Posted: Friday, August 29, 2003
Word Count: 3511
Summary: Children's (11-12-ish) book. Tamsin finds a key which fits none of the doors of the house she has recently moved to. Intrigued by rumours about her long-dead grandfather, intrigued by the people she meets, she tries to find out more. Ultimately, the key unlocks the truth for herself and everyone close to her.
‘Tam! Come down from that box room, will you?’
‘Okay, I’m coming!’ Tamsin pushed the enormous key into the pocket of her jeans. No, that was no use. The shape of it was too obvious. She leaned against the bulging wardrobe to close it, then darted into her bedroom where she shoved the key under her pillow.
‘You mustn’t keep rummaging through Granddad’s things,’ her father said.
‘Why not? He’s been dead for about twenty years, hasn’t he?’
Dad had finished painting the hallway and was now sanding the banisters. ‘Let’s wait until we’ve sorted out all the clobber we’ve brought,’ he suggested, ‘and then we’ll go through the rest of his stuff together.’
Tamsin was impatient to find the door that the key fitted. As soon as Dad was once again absorbed in his task, she fetched the key and wandered around the house, examining the keyholes.
‘What’s that you’re clutching?’ Dad turned round just in time to see her cramming it back into her pocket.
Suddenly the key felt icy cold, through the fabric of her jeans. She laid her hand protectively over it, as Dad said,
‘Nothing? It looked like something!’
Tamsin had to think quickly, whether owning up to having taken the key would be a good or a bad idea. Dad was usually amenable to a harmless bit of fun.
‘Actually,’ she said, ‘I found this old key in the pocket of a manky old jacket in the wardrobe and I was rather hoping...’
‘Really? Let’s have a dekko.’ He extended a dusty hand. ‘Wow! That’s a beauty!’ Dad turned it over and over in his hand. ‘It won’t fit any of our doors, I’m afraid - more like a dungeon key, isn’t it?’
Tamsin detected insincerity in her father’s words. ‘Okay, I know there aren’t any dungeons here,’ she said.
‘And, I’m sorry to tell you, there’s no secret cellar either.’
Tamsin was still hopeful. ‘What about behind the wallpaper in one of the rooms?’ she suggested. ‘I’ve heard of houses where there are bricked-in fireplaces.’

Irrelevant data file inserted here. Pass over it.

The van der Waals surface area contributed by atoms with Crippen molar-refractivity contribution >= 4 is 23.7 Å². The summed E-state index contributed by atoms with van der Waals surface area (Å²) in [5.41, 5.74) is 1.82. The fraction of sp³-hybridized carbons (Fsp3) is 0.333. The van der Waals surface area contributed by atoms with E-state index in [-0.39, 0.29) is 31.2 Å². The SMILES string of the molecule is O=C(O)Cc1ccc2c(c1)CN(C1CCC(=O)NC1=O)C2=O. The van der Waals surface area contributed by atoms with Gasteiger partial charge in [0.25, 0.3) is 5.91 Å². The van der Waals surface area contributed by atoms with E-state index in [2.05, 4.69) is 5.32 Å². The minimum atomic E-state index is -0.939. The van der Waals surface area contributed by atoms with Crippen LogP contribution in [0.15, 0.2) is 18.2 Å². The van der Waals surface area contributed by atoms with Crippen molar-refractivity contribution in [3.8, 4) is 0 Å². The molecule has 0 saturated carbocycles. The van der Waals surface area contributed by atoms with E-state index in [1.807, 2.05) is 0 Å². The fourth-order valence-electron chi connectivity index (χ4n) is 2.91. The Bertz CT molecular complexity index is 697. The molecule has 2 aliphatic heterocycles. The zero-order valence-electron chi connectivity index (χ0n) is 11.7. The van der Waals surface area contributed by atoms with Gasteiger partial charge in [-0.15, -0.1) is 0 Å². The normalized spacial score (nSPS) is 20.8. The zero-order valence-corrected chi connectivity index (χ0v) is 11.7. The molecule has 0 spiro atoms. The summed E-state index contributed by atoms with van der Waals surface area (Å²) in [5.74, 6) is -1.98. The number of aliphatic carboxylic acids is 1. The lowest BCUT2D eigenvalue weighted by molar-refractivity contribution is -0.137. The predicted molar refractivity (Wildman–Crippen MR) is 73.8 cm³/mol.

‘The trouble is, dear girl, this house isn’t very old. It was jerry built.’
‘What do you mean, jerry built?’
‘A lot of houses were built in a short space of time after the First World War in the twenties, when there was a shortage.’
‘History lesson? Cut it, Dad!’
‘I’m just trying to tell you that this isn’t an old cottage like the one Granny Simms lives in. Granddad was skint. I don’t know all the ins and outs; nothing to do with me anyway. Your mother probably knows more.’
‘Were Granddad’s lot a dysfunctional family?’ Tamsin enquired. ‘Someone at school told me that’s what we are, because that’s what his family is. Sounds quite posh doesn’t it?’ Dad scrubbed very hard with the sand paper.
‘You never know,’ he suggested cheerfully, ignoring the question, ‘there could be a hoard of treasure stashed away in some alcove, or a vault brimming with coins and old jewellery. Why don’t you go and search for it?’
‘Oh yeah, thanks a bundle, Dad!’ Tamsin squirmed. She knew when he was sending her off on some wild goose chase to keep her amused. A year or two earlier and she might have fallen for that one.
‘You said I wasn’t to go poking around,’ she reminded him.
Tamsin went into her room and slumped on the bed, looking in the mirror. She felt the stunted shape of her ear and the way it stuck out. It was no consolation to be told repeatedly by Auntie Millie that Tamsin’s grandfather had had the same. And trust Auntie Millie to make her have that stupid, short hair-cut, which only just covered it! Her mother never laid down the law like that, well, as far as Tamsin could remember after all this time.
‘Why did we come here?’ she asked Dad at tea time.